I Spent 21 Years Calling The Wrong Man Daddy

Melvin and Jessica: Courtesy of Jessica Gordon 

 

Jessica Gordon was in her junior year of college when her mother tearfully told her that there was a chance another man was her father. 

 

All growing up, I thought one guy was my dad, Albert. That guy was hit or miss. He wasn’t emotionally involved or had too much presence. I’m my mom’s only child and that’s what it felt like. I have a dad that I can call every now and then or see every now and then.

 

When I went to college--and girl, this is still a mystery to this day. I just still can’t figure out why Albert never responded to my phone calls or talked to me after I went to college. Just out the blue. That fucked me up. I’m still dealing with repercussions from the pattern that I had when it comes to dating and relationships from [his disappearance.] I noticed after that happened to me, the way I would hold on to relationships that I needed to let go of. It just became so loud and clear, like damn that literally started happening right when I noticed my dad wouldn’t return my phone calls.

 

The summer before going into my junior year--so two years of not hearing from my dad--my mom reveals to me that she believes that Melvin is my dad.

 

Now, I know who Melvin is because I know that my mom and him dated. I remember him coming around. I even have a very strong memory of him dumping change in front of me-- I was probably two or three-- and playing with the change.

 

So she says, ‘I think Melvin is your dad.’

 

Girl, we end up getting the DNA test and not even a week later, we learned that Melvin was my father. And after seventeen years of my dad (Melvin) and my mom not talking, they got back together. My dad was in a serious relationship with another woman, left that woman and everything.

 

NSNC: Woow

 

Yaasss… And this is another side piece, I feel like my dad’s (Melvin’s) family was like, ‘What the hell is going on?!’ And some of them, still to this day, I feel the energy. Some of them are welcoming but that was a big piece that I had to adjust to, the shadiness, starting from the matriarch. The grandmother lived to be 96. When I first came and introduced myself to her--she lived in Mississippi and I went to Jackson State so I just traveled an hour and a half to go see my “grandmother.” She had all this shade, was talking shit about my momma. Basically like, ‘Who don’t know they baby daddy?’ Girl, yes! She was like 92 back then. And I was like, ‘What the fuck?!’ I ended up leaving. I was shitty.

 

And this is a really big part of my story after I found out everything. It’s so crazy how you feel like you’re being attacked or you’re being blamed or you’re the victim, when I didn’t ask to be brought here by my momma and daddy. It’s just so crazy how people projected everything onto me instead of the people who created me.

 

 

 

 

So, to go back. Melvin and my mom ended up getting married two years into their relationship. They just had their third or fourth wedding anniversary.

 

And girl, I love my daddy so much. I believe that everything happens for a reason. So I don’t get too hung up on ‘I wish I would have known him.’ Now, I’ve definitely wondered what would life be like if I always knew that was my dad but I can’t go back.

 

Another thing that stands out to me too is that I was very forgiving of my mom. If it were earlier in my life, I would have held more resentment but at the stage when she told me, I was going through my own shit. And that’s when I figured out, ‘Damn, life can be hard.’ I remember having a light bulb moment at Jackson State like, ‘This is life? What the fuck?!’ So I got that and I didn’t take it out on my mom because I was like, ‘You never know what she was going through.’ I never held any resentment toward her.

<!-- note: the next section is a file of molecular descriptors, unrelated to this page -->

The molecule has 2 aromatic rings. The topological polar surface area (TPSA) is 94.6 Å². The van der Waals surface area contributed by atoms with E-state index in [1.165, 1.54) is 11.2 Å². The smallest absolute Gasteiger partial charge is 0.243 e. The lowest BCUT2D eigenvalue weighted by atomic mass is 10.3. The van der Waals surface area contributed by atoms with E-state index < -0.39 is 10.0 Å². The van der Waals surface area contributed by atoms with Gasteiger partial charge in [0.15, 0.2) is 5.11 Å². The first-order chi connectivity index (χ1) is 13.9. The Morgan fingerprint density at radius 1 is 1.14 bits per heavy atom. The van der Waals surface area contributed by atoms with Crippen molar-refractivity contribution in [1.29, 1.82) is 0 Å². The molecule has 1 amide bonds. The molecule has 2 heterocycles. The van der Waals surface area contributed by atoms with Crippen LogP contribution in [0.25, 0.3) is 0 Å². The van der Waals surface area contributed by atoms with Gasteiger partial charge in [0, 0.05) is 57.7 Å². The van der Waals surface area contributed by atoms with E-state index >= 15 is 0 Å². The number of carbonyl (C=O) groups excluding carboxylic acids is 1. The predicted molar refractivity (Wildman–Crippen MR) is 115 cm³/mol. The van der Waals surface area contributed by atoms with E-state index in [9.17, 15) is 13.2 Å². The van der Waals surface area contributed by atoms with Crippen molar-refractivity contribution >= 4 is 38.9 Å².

Fast forward to this day, my parents are still together. They sold the house that I grew up in since third grade. And I miss them but I’m so happy for them. It actually brought me and my mom a lot closer. I didn’t resent my mom for that reason, there were other reasons--not resentment but there could be a lot of mini tension. We definitely had a good relationship but because I was her only child, she could be really overbearing. Especially after--I don’t know if you remember when I got into my car accident in high school--she just turned up with the overbearing stuff after that.

 

NSNC: I don’t remember that.

 

Yes, I had a neck brace.

 

NSNC: Oh! I do remember you in the neck brace.

 

So my mom was really overbearing after that and the more she wanted to come to me, the more I wanted to push away. But I’m so grateful. I feel like everything happens in perfect timing. Now, we are so close even though we’re so far away from each other right now.

 

NSNC: Do you think Albert had an inclination that he wasn’t your biological father? Why do you think he stopped communicating with you?

 

Well, when I asked him… I don’t know why people want to put the blame on me--I could not believe that his grown ass was trying to blame me. He said, ‘Well, you know the phone works both ways.’ This was a couple of years after, when I was attempting to get closure. And I’m glad that I did that but I’m like, ‘Ok, I’m over it now.’

 

And to be honest, I don’t know. The only reason I want to say yes is because other people had inclinations. Like my crazy cousin was like, ‘I always knew you looked like Melvin.’

 

Then girl, come to find out, my older cousin dated a man who worked with my dad. My dad would have him sneak pictures of me at family functions. So clearly, there were inclinations everywhere. So I’m saying yes from that standpoint. But in my heart of hearts, I don’t know if Albert believed that or not.

 

 

 

NSNC: Can you just speak to the idea of placing the blame on a child, how that makes you feel and why that’s not the right thing to do?